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# Communication Networks

Exercise 2
22.10.2014
1. Consider a factory where tennis balls are manufactured. At the end of
the production chain a machine M1 prints the brand logo on each tennis
ball. Consider that the machine can stamp just one ball at a time. After
stamping a ball, the machine drops the ball on a tray and is ready to
stamp another ball. Then, another machine, M2, takes the balls from the
tray and fills empty cans with three balls per can. Finally, the machine
M2 pressurizes and seals each can. Draw a Petri Net that describes the
operation of the two machines, M1 and M2.
2. Calculate the end-to-end delay for the following:
(a) Consider the network topology illustrated in Figure 1. Host A sends
a 5000-bit file to Host B. The switch S1 operates in a store-and-forward
manner, i.e., it begins retransmitting immediately after it has fully
received the packet. The transmission rate is R = 10 Mbps (for all
devices), and the propagation speed is s = 2.5 108 . Ignore all
processing and queuing delays.
(b) Same as (a) for the network topology of Figure 2.
(c) Same as (a) (for the topology for Figure 1), but assume the switch S1
implements cut-through switching: it is able to begin retransmitting the packet after the first 200 bits have been received.
3. Circuit-switched Vs. Packet-switched network

100m

100m
S1

Host A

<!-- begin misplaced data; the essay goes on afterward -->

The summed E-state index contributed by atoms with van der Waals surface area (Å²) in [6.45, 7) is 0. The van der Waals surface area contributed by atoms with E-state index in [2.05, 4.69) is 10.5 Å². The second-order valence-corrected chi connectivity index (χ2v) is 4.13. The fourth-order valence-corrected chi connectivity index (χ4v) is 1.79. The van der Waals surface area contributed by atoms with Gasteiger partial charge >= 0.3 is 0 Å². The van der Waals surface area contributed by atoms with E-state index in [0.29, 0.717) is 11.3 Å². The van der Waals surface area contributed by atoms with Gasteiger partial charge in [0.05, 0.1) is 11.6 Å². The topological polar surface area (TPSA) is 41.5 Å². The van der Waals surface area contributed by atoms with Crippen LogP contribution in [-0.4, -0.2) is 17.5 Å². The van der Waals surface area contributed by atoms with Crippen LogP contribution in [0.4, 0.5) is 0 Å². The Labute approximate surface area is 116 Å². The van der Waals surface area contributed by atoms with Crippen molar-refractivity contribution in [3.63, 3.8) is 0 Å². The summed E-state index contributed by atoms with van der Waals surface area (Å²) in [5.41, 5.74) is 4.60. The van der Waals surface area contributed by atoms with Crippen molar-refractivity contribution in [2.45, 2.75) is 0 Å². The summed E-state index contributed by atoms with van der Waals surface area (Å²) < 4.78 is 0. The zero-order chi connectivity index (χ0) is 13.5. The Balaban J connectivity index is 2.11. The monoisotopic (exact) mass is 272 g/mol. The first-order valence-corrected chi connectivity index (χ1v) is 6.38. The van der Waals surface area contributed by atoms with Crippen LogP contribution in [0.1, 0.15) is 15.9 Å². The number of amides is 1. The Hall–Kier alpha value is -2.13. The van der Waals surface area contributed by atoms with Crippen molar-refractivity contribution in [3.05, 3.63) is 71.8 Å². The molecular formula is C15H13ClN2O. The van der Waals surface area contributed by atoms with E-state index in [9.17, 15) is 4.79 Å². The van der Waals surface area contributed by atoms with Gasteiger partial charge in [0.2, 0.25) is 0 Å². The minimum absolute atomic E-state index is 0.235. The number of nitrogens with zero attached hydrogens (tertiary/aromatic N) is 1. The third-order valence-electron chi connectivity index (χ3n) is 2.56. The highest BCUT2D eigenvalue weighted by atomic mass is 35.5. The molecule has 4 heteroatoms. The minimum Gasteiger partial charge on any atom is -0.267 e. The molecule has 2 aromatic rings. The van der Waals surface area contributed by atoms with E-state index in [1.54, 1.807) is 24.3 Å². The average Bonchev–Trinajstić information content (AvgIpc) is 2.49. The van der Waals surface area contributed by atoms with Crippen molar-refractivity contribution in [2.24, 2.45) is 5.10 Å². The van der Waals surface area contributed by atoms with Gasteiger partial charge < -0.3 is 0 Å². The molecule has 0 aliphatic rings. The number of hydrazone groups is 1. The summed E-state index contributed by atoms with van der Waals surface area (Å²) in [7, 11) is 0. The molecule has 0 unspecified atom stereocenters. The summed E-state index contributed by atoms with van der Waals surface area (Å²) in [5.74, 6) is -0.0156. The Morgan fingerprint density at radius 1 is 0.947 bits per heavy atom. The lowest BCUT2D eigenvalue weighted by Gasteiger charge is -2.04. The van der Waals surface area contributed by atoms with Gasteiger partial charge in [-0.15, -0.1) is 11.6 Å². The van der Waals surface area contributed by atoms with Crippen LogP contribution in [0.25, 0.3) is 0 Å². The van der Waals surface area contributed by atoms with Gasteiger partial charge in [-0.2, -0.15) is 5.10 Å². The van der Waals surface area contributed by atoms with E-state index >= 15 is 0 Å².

Host B

100m

100m
S1

100m
S2

Host A

Host B

## Figure 2: Network Topology for problem 2b

Consider the simple network topology of Figure 3, where Hosts A, B, and
C are connected to Host D through Router R. The capacities of the links
are as illustrated in the figure. Assume a scenario where hosts A, B and C
generate saturated traffic destined for Host D (i.e. Hosts A, B and C want
to send packets non-stop to Host D).
Host A

4 Mbps
R

4 Mbps
Host B

Host C

11 Mbps
Host D

4 Mbps

## Figure 3: Network Topology for problem 4

(a) Would you employ a circuit-switched or a packet-switched network
in order to utilize more efficiently the available capacity of the network? Explain your answer.
(b) What could be the maximum data rate on the link between R and D
in the case of (a) circuit switched network, and (b) packet-switched
network?
4. Even More on Circuit-switched Vs. Packet-switched networks
Compare the performance of circuit-switched and packet-switched networks in the following situations:
(a) Host A is sending data to Host B over N links connected by intermediate switches. Assuming a propagation speed of 2 108 meters per second, link distance of 100 meters per link, packet length
of 1000 bytes, and data rate of 10 Mbps for each link compute the
end-to-end delay for both circuit-switched network and store-andforward packet-switched network. What happens to the delay if
packet length is reduced to 100 bytes?
(b) Assume that N hosts are transmitting data to a server over a single bottleneck link with capacity of 10 Mbps, and that each host has
a bandwidth requirement of 1 Mbps for its transmission, but only
2

transmits 10 of the time. How many users can the network serve in
the circuit-switched case? Assuming that N = 50, what is the probability (i.e. percentage of time) that the network cannot serve all the
active users in the packet-switched case?
5. Designing Finite State Machines for Networking Problems
Consider the usage of Finite State Machines (FSMs) for recognizing simple input patterns. In the following we assume that FSMs are used to
analyze a stream of bits that contains 0s and 1s (that is, the input alphabet consists of one and zero, I = {0, 1})
(a) Design an FSM that computes the even parity bit for the stream of
bits accepted so far.
(b) Design an FSM that recognizes when three consecutive 1s are applied in the input. After receiving three consecutive 1s the FSM outputs the string FOUND and initializes (i.e., restarts) the counting
procedure.